It is a rare day that begins in sadness and ends in some state of happiness or satisfaction. I was eager to wake up early today, to be alert and respectful for the moments of silence and to watch all the memorials on tv. So we got up and turned on the telly and watched the spouses of the victims reading names. My throat hitched when one woman lamented the death of her fiance - they never even had a chance. I looked at the photos on the Washington Post site from that horrible, indelible day: people peering out from the windows of one of the towers, trapped above the impact area; people emerging from the dusty caverns of lower Manhattan soaked in feasrsome gray ash; a man tumbling heels over head from his previous perch in the building; people holding candles in vigils across the world.

We are five years removed from that, but the sadness and anger remain. This was horrible on a micro, personal level -- the lives lost, the fear, the last cellphone calls, the decisions to fall from the twin towers rather than be consumed within them. Yet it was also horrible on a larger level, in the bitter fruits it has bestowed on our body politic: a misguided war, cynical manipulations of the truth, the politicization of national tragedy, Orwellian contortions of language: "terrorism," "patriot act," "homeland," to say nothing of the ubiquitous flag lapel pin, now a symbol of jingoism and political ideology. Yet the worst part of all is that there has been no redemptive moment for this entire ordeal; nothing good has emerged, no justice has been done, yet our country has paid a price in its liberty, security, youth, optimism, national character and hope. And we have not yet been redeemed.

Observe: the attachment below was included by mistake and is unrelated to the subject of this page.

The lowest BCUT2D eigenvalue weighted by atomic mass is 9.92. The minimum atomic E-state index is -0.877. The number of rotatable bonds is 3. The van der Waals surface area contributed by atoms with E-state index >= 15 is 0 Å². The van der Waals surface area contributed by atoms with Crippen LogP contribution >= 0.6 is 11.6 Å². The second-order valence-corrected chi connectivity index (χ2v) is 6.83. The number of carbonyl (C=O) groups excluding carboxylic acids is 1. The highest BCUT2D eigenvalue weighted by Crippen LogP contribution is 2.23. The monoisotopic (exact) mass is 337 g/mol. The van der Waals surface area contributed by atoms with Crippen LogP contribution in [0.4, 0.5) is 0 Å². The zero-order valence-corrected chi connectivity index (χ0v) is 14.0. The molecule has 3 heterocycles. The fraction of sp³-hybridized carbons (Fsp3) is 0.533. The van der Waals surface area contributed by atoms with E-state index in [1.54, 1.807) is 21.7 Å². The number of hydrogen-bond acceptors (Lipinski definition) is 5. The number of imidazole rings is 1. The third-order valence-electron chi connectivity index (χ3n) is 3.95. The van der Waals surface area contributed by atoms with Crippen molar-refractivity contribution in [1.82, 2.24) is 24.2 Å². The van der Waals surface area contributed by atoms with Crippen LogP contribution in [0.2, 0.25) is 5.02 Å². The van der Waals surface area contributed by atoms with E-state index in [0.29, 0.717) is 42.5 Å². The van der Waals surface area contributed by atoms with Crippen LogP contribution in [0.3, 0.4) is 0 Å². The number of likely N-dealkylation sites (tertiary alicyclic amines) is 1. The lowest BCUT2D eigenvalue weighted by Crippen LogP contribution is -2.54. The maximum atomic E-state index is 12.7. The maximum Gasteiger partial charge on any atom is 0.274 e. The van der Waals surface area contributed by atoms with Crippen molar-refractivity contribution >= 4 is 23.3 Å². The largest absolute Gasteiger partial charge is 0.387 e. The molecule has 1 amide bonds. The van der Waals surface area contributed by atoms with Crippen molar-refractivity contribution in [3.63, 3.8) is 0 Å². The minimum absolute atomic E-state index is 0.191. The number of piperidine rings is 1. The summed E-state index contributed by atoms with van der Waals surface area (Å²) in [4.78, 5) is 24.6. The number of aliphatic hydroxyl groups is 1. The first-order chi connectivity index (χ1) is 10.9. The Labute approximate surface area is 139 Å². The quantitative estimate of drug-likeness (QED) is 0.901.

Tonight I was walking home, towards the two towers of light jetting upwards from lower Manhattan to commemorate the day. They reached so high above that I felt aware of the curvature of the earth. I considered that five years ago, these streets were filled with ash and billowing smoke and utter confusion, and yet tonight I saunter down these same roads, towards the same ground that witnessed the horror.

People on the sidewalks around me were eating dinner and talking and laughing. They were taking photos of the lights. Everyone was aware of what this day means, but life endures anyway. Pain becomes more bearable, perhaps anger turns into patience and peace. One day New Yorkers are fleeing up from the streets of lower Manhattan with crashing buildings at their backs; another day you walk back down, towards home, after the smoke has dissipated and with a strong light to guide your way.

Sunday, September 10, 2006

It always ends like this

It always ends like this: too much wine, not enough of whatever else I am seeking.... why can't there be more time for conversation, why can't there be more wine to drink, more night to explore, more time to endure. L is gone for the weekend, I've had a great evening with Ashesh (dinner, drinks with law school types, SNL and cab savignon) yet it always ends like this. I love my apartment, I love my life, I miss my wife, and the sum total of all is this feeling of bittersweet/wistfulness/nostalgia. Wistfulness -- can I just say wist? Is that a word? It should be.